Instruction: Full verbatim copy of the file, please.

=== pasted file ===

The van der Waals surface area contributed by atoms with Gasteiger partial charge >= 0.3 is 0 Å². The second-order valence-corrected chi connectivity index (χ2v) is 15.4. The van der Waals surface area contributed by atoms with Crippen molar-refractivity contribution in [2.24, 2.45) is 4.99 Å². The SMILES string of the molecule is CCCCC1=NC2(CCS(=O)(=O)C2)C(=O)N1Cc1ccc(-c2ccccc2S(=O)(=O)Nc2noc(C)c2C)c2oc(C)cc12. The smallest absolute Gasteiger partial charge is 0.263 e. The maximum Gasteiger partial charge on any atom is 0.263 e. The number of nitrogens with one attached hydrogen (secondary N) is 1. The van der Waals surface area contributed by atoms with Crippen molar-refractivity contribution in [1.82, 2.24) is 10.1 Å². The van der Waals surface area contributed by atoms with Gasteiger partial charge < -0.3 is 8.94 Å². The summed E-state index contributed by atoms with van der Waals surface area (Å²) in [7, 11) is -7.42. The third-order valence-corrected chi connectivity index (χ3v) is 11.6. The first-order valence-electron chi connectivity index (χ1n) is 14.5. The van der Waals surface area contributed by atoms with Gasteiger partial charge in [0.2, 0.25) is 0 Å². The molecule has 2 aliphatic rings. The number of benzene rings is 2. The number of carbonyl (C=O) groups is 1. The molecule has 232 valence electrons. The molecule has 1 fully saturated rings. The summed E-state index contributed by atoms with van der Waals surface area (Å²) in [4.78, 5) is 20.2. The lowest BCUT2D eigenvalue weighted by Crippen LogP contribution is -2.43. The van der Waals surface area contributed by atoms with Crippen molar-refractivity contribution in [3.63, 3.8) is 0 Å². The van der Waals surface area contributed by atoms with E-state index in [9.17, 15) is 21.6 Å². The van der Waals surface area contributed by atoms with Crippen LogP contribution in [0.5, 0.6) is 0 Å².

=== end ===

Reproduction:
The van der Waals surface area contributed by atoms with Gasteiger partial charge >= 0.3 is 0 Å². The second-order valence-corrected chi connectivity index (χ2v) is 15.4. The van der Waals surface area contributed by atoms with Crippen molar-refractivity contribution in [2.24, 2.45) is 4.99 Å². The SMILES string of the molecule is CCCCC1=NC2(CCS(=O)(=O)C2)C(=O)N1Cc1ccc(-c2ccccc2S(=O)(=O)Nc2noc(C)c2C)c2oc(C)cc12. The smallest absolute Gasteiger partial charge is 0.263 e. The maximum Gasteiger partial charge on any atom is 0.263 e. The number of nitrogens with one attached hydrogen (secondary N) is 1. The van der Waals surface area contributed by atoms with Crippen molar-refractivity contribution in [1.82, 2.24) is 10.1 Å². The van der Waals surface area contributed by atoms with Gasteiger partial charge < -0.3 is 8.94 Å². The summed E-state index contributed by atoms with van der Waals surface area (Å²) in [7, 11) is -7.42. The third-order valence-corrected chi connectivity index (χ3v) is 11.6. The first-order valence-electron chi connectivity index (χ1n) is 14.5. The van der Waals surface area contributed by atoms with Gasteiger partial charge in [0.2, 0.25) is 0 Å². The molecule has 2 aliphatic rings. The number of benzene rings is 2. The number of carbonyl (C=O) groups is 1. The molecule has 232 valence electrons. The molecule has 1 fully saturated rings. The summed E-state index contributed by atoms with van der Waals surface area (Å²) in [4.78, 5) is 20.2. The lowest BCUT2D eigenvalue weighted by Crippen LogP contribution is -2.43. The van der Waals surface area contributed by atoms with Crippen molar-refractivity contribution in [3.63, 3.8) is 0 Å². The van der Waals surface area contributed by atoms with E-state index in [9.17, 15) is 21.6 Å². The van der Waals surface area contributed by atoms with Crippen LogP contribution in [0.5, 0.6) is 0 Å².